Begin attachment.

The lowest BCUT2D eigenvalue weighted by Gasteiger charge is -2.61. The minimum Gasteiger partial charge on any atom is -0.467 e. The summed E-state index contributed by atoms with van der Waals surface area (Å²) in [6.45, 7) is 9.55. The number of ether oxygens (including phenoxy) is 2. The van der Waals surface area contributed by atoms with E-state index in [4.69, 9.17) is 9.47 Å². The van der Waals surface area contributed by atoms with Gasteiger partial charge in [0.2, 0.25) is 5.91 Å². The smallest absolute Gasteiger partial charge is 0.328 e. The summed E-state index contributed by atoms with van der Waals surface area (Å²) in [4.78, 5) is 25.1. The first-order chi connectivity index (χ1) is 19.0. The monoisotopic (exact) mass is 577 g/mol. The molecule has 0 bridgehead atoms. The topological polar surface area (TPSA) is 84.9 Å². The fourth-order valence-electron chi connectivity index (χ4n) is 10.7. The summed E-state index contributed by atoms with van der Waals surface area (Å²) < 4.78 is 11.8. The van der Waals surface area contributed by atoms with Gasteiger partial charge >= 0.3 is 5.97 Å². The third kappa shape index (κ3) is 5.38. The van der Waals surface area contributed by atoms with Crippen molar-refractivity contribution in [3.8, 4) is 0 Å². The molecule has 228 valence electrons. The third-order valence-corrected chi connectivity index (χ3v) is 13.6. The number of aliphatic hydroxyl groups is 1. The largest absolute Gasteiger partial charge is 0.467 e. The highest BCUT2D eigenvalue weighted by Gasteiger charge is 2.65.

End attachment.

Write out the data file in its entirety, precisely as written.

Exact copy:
The lowest BCUT2D eigenvalue weighted by Gasteiger charge is -2.61. The minimum Gasteiger partial charge on any atom is -0.467 e. The summed E-state index contributed by atoms with van der Waals surface area (Å²) in [6.45, 7) is 9.55. The number of ether oxygens (including phenoxy) is 2. The van der Waals surface area contributed by atoms with E-state index in [4.69, 9.17) is 9.47 Å². The van der Waals surface area contributed by atoms with Gasteiger partial charge in [0.2, 0.25) is 5.91 Å². The smallest absolute Gasteiger partial charge is 0.328 e. The summed E-state index contributed by atoms with van der Waals surface area (Å²) in [4.78, 5) is 25.1. The first-order chi connectivity index (χ1) is 19.0. The monoisotopic (exact) mass is 577 g/mol. The molecule has 0 bridgehead atoms. The topological polar surface area (TPSA) is 84.9 Å². The fourth-order valence-electron chi connectivity index (χ4n) is 10.7. The summed E-state index contributed by atoms with van der Waals surface area (Å²) < 4.78 is 11.8. The van der Waals surface area contributed by atoms with Gasteiger partial charge >= 0.3 is 5.97 Å². The third kappa shape index (κ3) is 5.38. The van der Waals surface area contributed by atoms with Crippen molar-refractivity contribution in [3.8, 4) is 0 Å². The molecule has 228 valence electrons. The third-order valence-corrected chi connectivity index (χ3v) is 13.6. The number of aliphatic hydroxyl groups is 1. The largest absolute Gasteiger partial charge is 0.467 e. The highest BCUT2D eigenvalue weighted by Gasteiger charge is 2.65.